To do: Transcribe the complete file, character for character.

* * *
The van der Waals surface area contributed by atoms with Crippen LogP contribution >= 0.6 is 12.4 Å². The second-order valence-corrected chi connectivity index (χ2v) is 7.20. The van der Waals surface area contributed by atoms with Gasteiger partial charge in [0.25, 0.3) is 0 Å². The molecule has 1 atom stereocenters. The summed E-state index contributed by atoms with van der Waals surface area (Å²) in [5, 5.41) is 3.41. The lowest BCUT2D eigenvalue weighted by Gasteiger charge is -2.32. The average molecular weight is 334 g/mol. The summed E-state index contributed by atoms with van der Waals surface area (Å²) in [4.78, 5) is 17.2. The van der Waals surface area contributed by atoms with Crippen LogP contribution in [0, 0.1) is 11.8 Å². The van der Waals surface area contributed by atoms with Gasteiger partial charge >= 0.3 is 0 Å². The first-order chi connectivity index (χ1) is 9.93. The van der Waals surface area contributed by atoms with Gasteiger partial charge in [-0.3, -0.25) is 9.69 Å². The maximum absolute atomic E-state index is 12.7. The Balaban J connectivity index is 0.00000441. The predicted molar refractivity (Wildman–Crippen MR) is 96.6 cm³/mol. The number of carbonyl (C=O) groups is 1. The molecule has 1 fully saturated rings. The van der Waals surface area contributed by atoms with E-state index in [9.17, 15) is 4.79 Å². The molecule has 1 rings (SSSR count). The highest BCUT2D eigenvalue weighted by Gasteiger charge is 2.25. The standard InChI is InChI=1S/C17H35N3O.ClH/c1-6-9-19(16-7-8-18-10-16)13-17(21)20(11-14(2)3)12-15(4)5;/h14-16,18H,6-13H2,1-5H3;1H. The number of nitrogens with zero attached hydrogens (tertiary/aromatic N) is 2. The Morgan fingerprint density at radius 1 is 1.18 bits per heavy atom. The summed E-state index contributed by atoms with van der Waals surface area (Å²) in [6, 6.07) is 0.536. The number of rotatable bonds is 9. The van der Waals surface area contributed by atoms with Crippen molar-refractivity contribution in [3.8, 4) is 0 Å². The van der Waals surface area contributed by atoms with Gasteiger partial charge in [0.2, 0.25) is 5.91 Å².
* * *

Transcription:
The van der Waals surface area contributed by atoms with Crippen LogP contribution >= 0.6 is 12.4 Å². The second-order valence-corrected chi connectivity index (χ2v) is 7.20. The van der Waals surface area contributed by atoms with Gasteiger partial charge in [0.25, 0.3) is 0 Å². The molecule has 1 atom stereocenters. The summed E-state index contributed by atoms with van der Waals surface area (Å²) in [5, 5.41) is 3.41. The lowest BCUT2D eigenvalue weighted by Gasteiger charge is -2.32. The average molecular weight is 334 g/mol. The summed E-state index contributed by atoms with van der Waals surface area (Å²) in [4.78, 5) is 17.2. The van der Waals surface area contributed by atoms with Crippen LogP contribution in [0, 0.1) is 11.8 Å². The van der Waals surface area contributed by atoms with Gasteiger partial charge >= 0.3 is 0 Å². The first-order chi connectivity index (χ1) is 9.93. The van der Waals surface area contributed by atoms with Gasteiger partial charge in [-0.3, -0.25) is 9.69 Å². The maximum absolute atomic E-state index is 12.7. The Balaban J connectivity index is 0.00000441. The predicted molar refractivity (Wildman–Crippen MR) is 96.6 cm³/mol. The number of carbonyl (C=O) groups is 1. The molecule has 1 fully saturated rings. The van der Waals surface area contributed by atoms with E-state index in [9.17, 15) is 4.79 Å². The molecule has 1 rings (SSSR count). The highest BCUT2D eigenvalue weighted by Gasteiger charge is 2.25. The standard InChI is InChI=1S/C17H35N3O.ClH/c1-6-9-19(16-7-8-18-10-16)13-17(21)20(11-14(2)3)12-15(4)5;/h14-16,18H,6-13H2,1-5H3;1H. The number of nitrogens with zero attached hydrogens (tertiary/aromatic N) is 2. The Morgan fingerprint density at radius 1 is 1.18 bits per heavy atom. The summed E-state index contributed by atoms with van der Waals surface area (Å²) in [6, 6.07) is 0.536. The number of rotatable bonds is 9. The van der Waals surface area contributed by atoms with Crippen molar-refractivity contribution in [3.8, 4) is 0 Å². The van der Waals surface area contributed by atoms with Gasteiger partial charge in [0.2, 0.25) is 5.91 Å².